The potential impact of the next influenza pandemic on a national primary care medical workforceReport as inadecuate

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Human Resources for Health

, 3:7

First Online: 11 August 2005Received: 02 December 2004Accepted: 11 August 2005


BackgroundAnother influenza pandemic is all but inevitable. We estimated its potential impact on the primary care medical workforce in New Zealand, so that planning could mitigate the disruption from the pandemic and similar challenges.

MethodsThe model in the -FluAid- software Centers for Disease Control and Prevention, CDC, Atlanta was applied to the New Zealand primary care medical workforce i.e., general practitioners.

ResultsAt its peak week 4 the pandemic would lead to 1.2% to 2.7% loss of medical work time, using conservative baseline assumptions. Most workdays 88% would be lost due to illness, followed by hospitalisation 8%, and then premature death 4%.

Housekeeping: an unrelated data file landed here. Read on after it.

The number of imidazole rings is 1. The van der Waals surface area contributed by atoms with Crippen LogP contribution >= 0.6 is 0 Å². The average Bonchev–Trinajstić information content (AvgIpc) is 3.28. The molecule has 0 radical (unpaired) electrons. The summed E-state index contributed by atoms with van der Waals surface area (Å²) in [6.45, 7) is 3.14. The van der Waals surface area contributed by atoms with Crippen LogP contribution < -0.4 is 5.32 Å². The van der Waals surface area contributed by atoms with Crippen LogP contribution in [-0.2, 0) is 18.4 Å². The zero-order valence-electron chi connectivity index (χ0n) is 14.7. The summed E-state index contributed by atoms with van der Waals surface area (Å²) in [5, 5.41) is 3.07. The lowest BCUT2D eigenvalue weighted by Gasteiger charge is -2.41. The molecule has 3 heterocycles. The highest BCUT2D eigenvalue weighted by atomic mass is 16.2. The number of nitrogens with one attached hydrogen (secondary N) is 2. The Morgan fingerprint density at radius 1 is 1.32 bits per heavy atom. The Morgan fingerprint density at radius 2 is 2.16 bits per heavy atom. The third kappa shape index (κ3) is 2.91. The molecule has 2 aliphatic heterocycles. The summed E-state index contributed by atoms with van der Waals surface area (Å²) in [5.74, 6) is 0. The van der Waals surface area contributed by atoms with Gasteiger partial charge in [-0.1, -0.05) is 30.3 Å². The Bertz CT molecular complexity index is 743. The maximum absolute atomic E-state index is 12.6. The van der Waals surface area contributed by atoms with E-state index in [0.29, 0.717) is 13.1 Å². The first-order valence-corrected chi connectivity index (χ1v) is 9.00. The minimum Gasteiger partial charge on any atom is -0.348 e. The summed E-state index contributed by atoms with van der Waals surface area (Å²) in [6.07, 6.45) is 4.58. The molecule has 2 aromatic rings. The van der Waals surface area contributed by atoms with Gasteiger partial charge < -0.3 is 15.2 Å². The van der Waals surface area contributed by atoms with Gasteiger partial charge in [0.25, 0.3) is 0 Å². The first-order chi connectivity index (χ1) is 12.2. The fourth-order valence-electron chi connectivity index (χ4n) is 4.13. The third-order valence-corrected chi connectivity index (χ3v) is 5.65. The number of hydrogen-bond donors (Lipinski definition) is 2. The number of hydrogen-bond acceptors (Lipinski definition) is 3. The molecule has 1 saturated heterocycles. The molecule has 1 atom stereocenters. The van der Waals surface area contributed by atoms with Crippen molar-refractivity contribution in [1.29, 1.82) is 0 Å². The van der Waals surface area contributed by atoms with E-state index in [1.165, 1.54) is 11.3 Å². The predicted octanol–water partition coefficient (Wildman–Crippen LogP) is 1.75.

Inputs for a -more severe- scenario included greater health effects and time spent caring for sick relatives. For this scenario, 9% of medical workdays would be lost in the peak week, and 3% over a more compressed six-week period of the first pandemic wave. As with the base case, most 64% of lost workdays would be due to illness, followed by caring for others 31%, hospitalisation 4%, and then premature death 1%.

ConclusionPreparedness planning for future influenza pandemics must consider the impact on this medical workforce and incorporate strategies to minimise this impact, including infection control measures, well-designed protocols, and improved health sector surge capacity.

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Author: Nick Wilson - Michael Baker - Peter Crampton - Osman Mansoor



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